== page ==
Credit: Kari Kupari

The Finnish Fabulist

When a reporter confesses to making things up, what’s a newspaper to do?

April 23, 2024
Credit: Kari Kupari

For nearly four decades, Matti Kuusela was a mainstay of Finland’s journalism scene. As a reporter for Aamulehti, the country’s second-largest daily newspaper, he covered everything from the war in Afghanistan to a doping scandal back home. He won major prizes, including two awards for story of the year from Finnish journalism groups. But if you look today for his byline in Aamulehti’s archives, you’ll come up mostly empty. The newspaper’s editors have yanked five hundred and fifty-one of his articles from the website. Only three remain.

In an autobiography published last month, Kuusela acknowledged—almost in passing—that as a reporter, he had created details out of whole cloth, or made it look like he had interviewed people he hadn’t. Buried within his book, Journalist: A Different Kind of Reporter, were three admissions of journalistic malpractice: A 2021 piece about a poet named Eeva-Liisa Manner included quotes and color—but she was dead, and Kuusela had never interviewed her. A 2008 piece about a rowing trip claimed that he brought along a novel by a man he called Ekelöf—but neither the novel nor the author exists. A 2006 piece about a trip to Uzbekistan included scenes of people driving around a roundabout, with details about who they were and where they were going—but he was, according to his memoir, “imagining stories for the people.”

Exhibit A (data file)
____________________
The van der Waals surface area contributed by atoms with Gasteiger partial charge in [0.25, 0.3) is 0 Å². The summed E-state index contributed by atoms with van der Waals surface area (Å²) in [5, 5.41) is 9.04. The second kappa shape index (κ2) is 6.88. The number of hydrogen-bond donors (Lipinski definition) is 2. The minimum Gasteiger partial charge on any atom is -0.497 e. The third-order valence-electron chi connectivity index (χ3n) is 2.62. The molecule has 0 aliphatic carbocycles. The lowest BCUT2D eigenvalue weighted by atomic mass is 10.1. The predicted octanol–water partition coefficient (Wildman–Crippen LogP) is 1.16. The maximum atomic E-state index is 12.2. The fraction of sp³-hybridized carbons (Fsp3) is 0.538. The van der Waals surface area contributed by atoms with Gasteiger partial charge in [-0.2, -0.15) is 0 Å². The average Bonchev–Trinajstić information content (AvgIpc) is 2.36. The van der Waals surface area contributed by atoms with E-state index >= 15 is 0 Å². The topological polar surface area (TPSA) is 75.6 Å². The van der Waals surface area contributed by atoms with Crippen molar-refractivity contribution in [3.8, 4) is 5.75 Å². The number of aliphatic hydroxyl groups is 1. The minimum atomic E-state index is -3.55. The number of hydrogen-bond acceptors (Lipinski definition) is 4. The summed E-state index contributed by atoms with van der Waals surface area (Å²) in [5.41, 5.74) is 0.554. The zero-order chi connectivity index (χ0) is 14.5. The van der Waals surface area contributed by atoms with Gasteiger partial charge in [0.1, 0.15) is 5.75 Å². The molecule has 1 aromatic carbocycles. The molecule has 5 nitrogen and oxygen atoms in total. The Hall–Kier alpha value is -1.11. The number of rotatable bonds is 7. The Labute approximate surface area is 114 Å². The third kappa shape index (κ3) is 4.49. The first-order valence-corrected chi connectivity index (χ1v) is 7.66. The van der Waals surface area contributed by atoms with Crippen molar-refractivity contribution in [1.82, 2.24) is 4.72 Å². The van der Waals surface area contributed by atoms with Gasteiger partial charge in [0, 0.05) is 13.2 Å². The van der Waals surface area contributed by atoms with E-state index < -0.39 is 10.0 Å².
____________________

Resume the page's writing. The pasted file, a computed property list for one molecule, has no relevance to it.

The book was released on March 21. A media firestorm began in Finland the next day. Aamulehti’s editors removed most of Kuusela’s stories and added notes to the three he had cited. Kuusela drafted a letter that appeared on Aamulehti’s site. “I have always tried to bravely get to the heart of things and people and honestly tell the truth,” he wrote. “As a means of style, I have used, among other things, exaggeration, sarcasm, and confusion to get readers to see their own prejudices.” He added, “Sometimes the truth lies so deep that you have to use surprising means of bringing it up. Poetry is one of the best.” 

Aamulehti hired Maria Lassila-Merisalo, a researcher, writer, and educator, to determine how much fiction had come into the articles that Kuusela didn’t mention. Sanna Keskinen, the paper’s editor in chief, said the decision to remove Kuusela’s stories wasn’t made lightly, but she feels it was the right one. The investigation “has revealed even more problematic issues,” Keskinen said—without detailing the number of articles or problems. At some point, Kuusela’s stories may be restored, with clarifications or corrections as needed.

Kuusela, who is sixty-eight, said his life has been turned upside down. “After the start of what I call a manhunt, it has been pretty distressing. It’s hard to sleep,” he told me. “I’ve started to understand how people get crushed on social media. It happens really quickly and easily.”